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Communicating Memory & History

Edited By Nicole Maurantonio and David W. Park

Communicating Memory & History takes as its mission the job of giving communication history its full due in the study of memory. Taking three keywords—communication, history, and memory—representing related, albeit at times hostile, fields of inquiry as its point of departure, this book asks how the interdisciplinary field of memory studies can be productively expanded through the work of communication historians. Across the chapters of this book, contributors employ methods ranging from textual analysis to reception studies to prompt larger questions about how the past can be alternately understood, contested, and circulated.

Communicating Memory & History is ideal for teaching, including case studies that elaborate different ways to approach issues in memory studies. While some foundational knowledge would be useful, it is possible to use the text without extensive knowledge of the literature. This book is of particular interest to professors, graduate students, and advanced undergraduate students of communication and media studies, as well as scholars and students in cultural studies, history, and sociology—disciplines where one finds steady consideration of issues related to communication, communication history, and memory.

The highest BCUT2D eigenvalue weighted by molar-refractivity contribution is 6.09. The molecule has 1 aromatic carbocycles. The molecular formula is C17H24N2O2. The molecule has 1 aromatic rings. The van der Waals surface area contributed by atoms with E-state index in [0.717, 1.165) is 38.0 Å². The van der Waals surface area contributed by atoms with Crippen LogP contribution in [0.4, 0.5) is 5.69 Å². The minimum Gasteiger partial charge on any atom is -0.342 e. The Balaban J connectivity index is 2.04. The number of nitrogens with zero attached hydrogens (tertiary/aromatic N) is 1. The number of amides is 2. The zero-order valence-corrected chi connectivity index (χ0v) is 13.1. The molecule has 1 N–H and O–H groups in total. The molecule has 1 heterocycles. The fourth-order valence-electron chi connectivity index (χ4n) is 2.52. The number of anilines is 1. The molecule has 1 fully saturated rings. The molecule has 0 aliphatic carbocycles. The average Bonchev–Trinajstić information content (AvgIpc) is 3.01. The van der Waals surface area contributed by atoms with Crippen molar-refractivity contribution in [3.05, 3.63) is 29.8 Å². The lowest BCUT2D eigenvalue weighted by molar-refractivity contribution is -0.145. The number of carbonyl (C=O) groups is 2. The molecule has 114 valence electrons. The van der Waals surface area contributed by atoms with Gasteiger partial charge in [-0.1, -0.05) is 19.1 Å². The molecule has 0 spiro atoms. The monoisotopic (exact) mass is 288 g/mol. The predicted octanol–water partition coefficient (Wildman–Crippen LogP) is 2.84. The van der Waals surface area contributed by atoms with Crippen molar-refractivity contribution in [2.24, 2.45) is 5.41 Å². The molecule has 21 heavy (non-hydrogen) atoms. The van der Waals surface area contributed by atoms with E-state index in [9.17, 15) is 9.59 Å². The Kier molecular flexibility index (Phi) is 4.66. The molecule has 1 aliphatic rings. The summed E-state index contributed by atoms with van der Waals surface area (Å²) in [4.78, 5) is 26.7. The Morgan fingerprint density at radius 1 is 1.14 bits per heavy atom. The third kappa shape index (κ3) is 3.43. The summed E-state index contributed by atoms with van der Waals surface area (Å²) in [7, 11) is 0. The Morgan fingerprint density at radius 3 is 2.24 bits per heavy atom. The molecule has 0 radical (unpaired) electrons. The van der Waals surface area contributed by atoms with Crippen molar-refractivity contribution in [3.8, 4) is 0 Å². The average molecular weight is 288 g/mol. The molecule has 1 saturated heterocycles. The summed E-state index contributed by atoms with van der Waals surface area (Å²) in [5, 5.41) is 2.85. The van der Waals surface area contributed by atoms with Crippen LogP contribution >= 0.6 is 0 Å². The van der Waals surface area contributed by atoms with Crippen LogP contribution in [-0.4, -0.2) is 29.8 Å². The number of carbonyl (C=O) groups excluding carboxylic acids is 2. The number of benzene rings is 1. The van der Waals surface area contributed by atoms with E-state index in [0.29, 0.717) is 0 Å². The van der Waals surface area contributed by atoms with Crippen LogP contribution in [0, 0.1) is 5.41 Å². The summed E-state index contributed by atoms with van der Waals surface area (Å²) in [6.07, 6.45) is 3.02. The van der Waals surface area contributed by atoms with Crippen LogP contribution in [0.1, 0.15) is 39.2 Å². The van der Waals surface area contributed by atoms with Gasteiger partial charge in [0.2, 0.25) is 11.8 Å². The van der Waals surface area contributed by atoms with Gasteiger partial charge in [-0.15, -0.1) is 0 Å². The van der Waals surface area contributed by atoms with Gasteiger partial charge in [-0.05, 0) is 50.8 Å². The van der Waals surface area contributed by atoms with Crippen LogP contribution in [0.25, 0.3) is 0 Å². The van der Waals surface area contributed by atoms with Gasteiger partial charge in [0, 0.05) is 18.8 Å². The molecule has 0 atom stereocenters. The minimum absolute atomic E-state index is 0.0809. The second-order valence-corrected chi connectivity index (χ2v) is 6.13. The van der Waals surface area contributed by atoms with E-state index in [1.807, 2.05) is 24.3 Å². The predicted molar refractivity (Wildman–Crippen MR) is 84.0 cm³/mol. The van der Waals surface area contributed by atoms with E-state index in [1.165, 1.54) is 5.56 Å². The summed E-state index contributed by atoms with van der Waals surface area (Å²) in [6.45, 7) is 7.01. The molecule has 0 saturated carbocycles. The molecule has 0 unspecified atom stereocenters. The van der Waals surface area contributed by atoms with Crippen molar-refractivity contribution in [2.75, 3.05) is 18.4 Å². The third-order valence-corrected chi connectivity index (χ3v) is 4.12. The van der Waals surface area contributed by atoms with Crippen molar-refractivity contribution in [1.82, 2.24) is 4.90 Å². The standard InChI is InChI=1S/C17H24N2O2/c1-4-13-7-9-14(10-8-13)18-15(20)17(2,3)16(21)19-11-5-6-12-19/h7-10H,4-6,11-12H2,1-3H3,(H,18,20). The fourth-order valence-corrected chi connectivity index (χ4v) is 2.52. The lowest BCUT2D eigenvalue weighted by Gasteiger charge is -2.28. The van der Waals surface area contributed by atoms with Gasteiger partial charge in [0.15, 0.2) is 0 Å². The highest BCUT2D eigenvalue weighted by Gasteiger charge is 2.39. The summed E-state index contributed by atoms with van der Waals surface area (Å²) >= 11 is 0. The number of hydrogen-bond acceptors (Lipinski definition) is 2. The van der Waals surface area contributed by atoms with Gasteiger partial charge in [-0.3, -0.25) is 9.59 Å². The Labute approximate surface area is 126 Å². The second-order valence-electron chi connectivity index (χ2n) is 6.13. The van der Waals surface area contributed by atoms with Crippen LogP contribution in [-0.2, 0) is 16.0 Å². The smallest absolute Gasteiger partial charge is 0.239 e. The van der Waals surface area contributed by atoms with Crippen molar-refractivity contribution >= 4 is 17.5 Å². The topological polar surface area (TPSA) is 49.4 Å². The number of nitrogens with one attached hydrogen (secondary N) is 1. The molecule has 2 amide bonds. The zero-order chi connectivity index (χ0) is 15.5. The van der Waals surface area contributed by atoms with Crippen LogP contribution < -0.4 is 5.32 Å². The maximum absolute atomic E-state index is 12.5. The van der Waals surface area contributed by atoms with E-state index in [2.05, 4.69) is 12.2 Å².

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1. Interscalarity and the Memory Spectrum (Emily Keightley / Michael Pickering / Pawas Bisht)


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1. Interscalarity and the Memory Spectrum



We begin with a paradox. Over the past thirty years or so the concept of collective memory has been central to the development of memory studies, yet despite this it remains beset with a number of unresolved problems. Chief among them are its relationship with individual memory, and its own constitutive forms and dynamics, distinct from those of individual remembering. How collective memory relates to and is at the same time extraneous to individual memory are issues that have not been satisfactorily resolved, even though collective memory has been a preoccupation in memory studies to a much greater extent than personal and interpersonal remembering. There have of course been rewarding studies of autobiographical memory, but in proceeding at least initially via the anti-individualist approach of its founding figure, Maurice Halbwachs, memory studies has assigned conceptual primacy to collective memory, so placing it, implicitly or otherwise, hierarchically a long way above individual memory in its multiform significance. This is what is paradoxical: in light of such primacy, the term ‘collective memory’ is all too often vaguely conceived and loosely formulated. Consequently, we still know surprisingly little about the ways in which collective memory operates, or rather how individuals and collectives interact in processes and practices of remembering. Even though remembering is indelibly social, it is, after all, individuals as members of social groups who...

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